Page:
Another problem for many is the cost. It says much about the curious economics of modern travel that Bali often presents a cheaper holiday alternative to Rotto for Perth families. There’s a reason for that, of course: Rottnest pays award rates to workers, and the conservation, historical and environmental considerations which protect the island come at a price, etc. But still, on an island where takeaway fish and chips costs $23, there’s reason to baulk at some associated costs.
The irony is, of course, that the best things on the island are free: water, winds, open roads, lonely beaches, sunshine on your back, family fun, sunrises and sunsets.
The major cost for many is accommodation. At its busiest times the RIA operates a ballot system for bookings for the island’s 291 villas, bungalows and chalets. Regulars looking to ensure an island home around Christmas will often line up for days (and nights) outside the RIA office a full year in advance to be at the front of the queue when bookings for the peak season open.
Nightly rates for private accommodation such as villas and bungalows remains a contentious issue in WA despite the fact that even at peak times the premium prices seldom are more than $50/person/night, based on the number of beds available. This grief is caused in part by the fact that so many regulars regard the island as little more than an extension of their suburban base, and so resent prices they’d be delighted to find at more distant destinations.
Also, the ‘premium’ accommodation available is relative: in my villa the allotment of coat hangers for guests was one per bed, and the tiny 1990’s TV picked up only network stations with the use of some innovative positioning of the rabbit-ears antenna. So there won’t be a butler outside your door, but the rental places are clean, homely and convey a spirit of casual, relaxed living suited to an island break.
Plus, this isn’t a destination for those wanting to waste away indoors, and the views and easy-living options are what you are paying for. They’re worth it. If it’s just a room you are after, The Lodge is your best option.
The only other essential is a bike, and Rottnest Island Bike Hire keeps more than 1300 on its premises and runs an efficient free repair (and, occasionally, rescue) service for anyone stranded with a puncture or other fault anywhere on the island.
The high number of West Australians, now swimming in resource-boom money, provides another accommodation alternative for many: big (and little) boats that moor offshore at Thomson Bay and several other stunning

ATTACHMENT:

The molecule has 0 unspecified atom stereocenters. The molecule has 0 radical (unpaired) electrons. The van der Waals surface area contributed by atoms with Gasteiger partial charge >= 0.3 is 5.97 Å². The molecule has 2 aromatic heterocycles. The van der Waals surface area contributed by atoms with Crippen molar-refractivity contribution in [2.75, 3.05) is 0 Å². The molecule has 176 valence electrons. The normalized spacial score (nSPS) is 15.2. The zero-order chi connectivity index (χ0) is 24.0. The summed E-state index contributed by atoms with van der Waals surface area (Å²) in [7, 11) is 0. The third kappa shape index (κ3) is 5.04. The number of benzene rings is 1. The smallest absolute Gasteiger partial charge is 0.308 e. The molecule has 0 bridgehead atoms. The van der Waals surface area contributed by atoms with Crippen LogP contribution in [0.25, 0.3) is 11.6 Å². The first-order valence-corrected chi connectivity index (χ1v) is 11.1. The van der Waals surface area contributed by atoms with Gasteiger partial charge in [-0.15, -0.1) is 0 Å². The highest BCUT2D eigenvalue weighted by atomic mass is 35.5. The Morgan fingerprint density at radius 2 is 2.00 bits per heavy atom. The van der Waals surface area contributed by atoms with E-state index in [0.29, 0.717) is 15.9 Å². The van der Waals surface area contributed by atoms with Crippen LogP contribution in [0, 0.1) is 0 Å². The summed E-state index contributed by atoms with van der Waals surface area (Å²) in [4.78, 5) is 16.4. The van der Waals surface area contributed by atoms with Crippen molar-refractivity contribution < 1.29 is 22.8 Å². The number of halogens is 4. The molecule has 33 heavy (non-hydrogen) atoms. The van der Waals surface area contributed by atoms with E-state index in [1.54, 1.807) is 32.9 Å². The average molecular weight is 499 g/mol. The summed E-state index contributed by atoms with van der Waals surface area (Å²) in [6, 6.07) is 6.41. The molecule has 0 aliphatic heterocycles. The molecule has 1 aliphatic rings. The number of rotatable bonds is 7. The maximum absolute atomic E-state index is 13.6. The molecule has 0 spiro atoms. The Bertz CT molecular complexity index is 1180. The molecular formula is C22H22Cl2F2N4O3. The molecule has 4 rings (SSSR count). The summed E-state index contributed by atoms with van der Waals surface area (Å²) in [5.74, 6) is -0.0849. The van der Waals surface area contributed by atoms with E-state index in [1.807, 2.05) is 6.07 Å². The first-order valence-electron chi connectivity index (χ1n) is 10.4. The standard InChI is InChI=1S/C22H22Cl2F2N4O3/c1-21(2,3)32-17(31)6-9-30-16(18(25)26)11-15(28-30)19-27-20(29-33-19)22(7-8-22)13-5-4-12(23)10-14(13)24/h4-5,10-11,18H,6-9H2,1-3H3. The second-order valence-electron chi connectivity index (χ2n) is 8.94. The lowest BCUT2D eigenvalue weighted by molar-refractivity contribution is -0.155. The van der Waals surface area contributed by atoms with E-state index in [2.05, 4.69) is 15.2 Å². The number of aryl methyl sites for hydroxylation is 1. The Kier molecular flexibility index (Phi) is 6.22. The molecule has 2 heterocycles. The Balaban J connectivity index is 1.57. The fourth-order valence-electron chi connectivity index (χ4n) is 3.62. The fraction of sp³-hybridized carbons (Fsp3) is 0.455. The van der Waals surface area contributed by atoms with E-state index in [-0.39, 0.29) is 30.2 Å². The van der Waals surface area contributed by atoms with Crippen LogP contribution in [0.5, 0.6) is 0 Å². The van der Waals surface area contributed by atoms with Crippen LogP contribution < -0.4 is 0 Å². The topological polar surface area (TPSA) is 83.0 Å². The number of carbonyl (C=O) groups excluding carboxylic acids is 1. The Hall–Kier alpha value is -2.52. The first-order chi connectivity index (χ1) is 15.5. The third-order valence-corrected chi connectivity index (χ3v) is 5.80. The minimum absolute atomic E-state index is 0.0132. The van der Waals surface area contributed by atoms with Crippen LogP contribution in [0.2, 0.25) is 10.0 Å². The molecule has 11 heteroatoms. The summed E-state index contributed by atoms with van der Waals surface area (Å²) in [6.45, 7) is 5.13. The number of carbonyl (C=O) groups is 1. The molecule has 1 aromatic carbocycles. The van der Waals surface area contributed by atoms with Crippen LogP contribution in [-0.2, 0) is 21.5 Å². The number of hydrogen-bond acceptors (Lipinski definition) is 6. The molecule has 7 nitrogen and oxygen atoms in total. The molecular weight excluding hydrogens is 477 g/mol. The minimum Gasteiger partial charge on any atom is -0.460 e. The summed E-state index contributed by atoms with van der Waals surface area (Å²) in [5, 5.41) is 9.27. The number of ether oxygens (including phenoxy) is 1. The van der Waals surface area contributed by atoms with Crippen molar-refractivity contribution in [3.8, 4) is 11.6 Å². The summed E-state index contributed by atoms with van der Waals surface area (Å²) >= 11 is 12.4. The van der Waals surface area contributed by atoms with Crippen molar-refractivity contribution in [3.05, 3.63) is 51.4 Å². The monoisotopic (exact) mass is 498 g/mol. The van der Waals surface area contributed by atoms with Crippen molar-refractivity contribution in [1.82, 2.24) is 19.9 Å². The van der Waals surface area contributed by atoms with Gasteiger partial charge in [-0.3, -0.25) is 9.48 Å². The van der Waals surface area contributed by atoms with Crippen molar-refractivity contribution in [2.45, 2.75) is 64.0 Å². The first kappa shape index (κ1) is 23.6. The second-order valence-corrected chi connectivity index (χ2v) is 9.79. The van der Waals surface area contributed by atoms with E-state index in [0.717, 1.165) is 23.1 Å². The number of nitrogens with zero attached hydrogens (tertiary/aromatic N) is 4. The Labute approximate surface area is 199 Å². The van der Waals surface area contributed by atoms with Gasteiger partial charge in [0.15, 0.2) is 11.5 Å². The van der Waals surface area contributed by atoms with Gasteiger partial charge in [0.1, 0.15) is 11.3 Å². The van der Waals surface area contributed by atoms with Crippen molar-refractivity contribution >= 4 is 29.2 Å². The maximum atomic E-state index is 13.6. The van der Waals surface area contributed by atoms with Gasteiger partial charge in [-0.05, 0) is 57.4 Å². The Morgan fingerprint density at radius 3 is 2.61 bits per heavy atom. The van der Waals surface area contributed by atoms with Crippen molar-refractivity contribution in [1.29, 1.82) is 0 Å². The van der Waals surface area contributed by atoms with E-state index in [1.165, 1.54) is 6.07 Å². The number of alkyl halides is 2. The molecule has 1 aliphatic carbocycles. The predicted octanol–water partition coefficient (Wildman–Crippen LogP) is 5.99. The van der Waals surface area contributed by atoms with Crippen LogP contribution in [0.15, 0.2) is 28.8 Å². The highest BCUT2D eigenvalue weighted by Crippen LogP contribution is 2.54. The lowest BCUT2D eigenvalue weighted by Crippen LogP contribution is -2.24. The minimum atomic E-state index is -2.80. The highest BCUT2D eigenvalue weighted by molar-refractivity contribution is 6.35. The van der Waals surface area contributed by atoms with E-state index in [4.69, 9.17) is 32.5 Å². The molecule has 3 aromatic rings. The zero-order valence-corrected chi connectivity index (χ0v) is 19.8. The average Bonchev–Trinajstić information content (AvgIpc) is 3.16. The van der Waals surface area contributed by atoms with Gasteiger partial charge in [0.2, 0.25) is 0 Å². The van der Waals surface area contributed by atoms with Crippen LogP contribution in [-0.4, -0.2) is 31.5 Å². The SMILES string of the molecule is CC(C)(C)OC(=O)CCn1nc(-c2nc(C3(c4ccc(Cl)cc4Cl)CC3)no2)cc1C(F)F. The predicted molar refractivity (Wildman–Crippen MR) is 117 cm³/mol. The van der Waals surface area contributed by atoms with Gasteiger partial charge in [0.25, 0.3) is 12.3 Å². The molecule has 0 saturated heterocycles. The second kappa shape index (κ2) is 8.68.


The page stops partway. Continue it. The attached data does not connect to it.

There are now 901 moorings available for boat owners, and recent figures reveal this private flotilla now brings a significant number of the island’s visitors: on average 330,000 guests arrive by ferry, and 185,000 by private boat each year. This is great for Perth boat owners, not so great if you are enjoying a secluded bay when a boat or six anchors by the beach, blots out your view, stokes up the stereo and turns your island retreat into Club Tropicana.
But avoid such occurrences, as the majority do, and Rottnest remains one of those bits of earth that you just wish you could pack up and take home with you. Yes, it’s not too close for most of us, and maybe just too close for some, but start a day with a swim at The Basin, watch some quokkas hop by as you get back on your bike, and later leave the settlement behind as you take off for West End, and it’s hard to think anything but the best of this place.
The wonderful writer Annie Dillard once observed of such time made good: “Spend the afternoon. You can’t take it with you.” Spend a day at Rotto, and we’re thinking you just might take with you the promise to return more than once again.
Rottnest Express operates ferries from Perth, Fremantle and Hillarys Boat Harbour. The ferry from Fremantle takes about 25 minutes.
Book early and online for good savings – pay late and expect to be paying about $75 return.
Extra items such as your own bike and/or surfboard carry additional charges.
Rotto is a pedaller’s paradise, with service vehicles and tourist buses the only other transport on the island.
A reliable, regular bus service drops visitors at various bays. If you don’t bring your own bike, Rottnest Island Bike Hire has plenty to choose from.
There are also many nice walks from the settlement.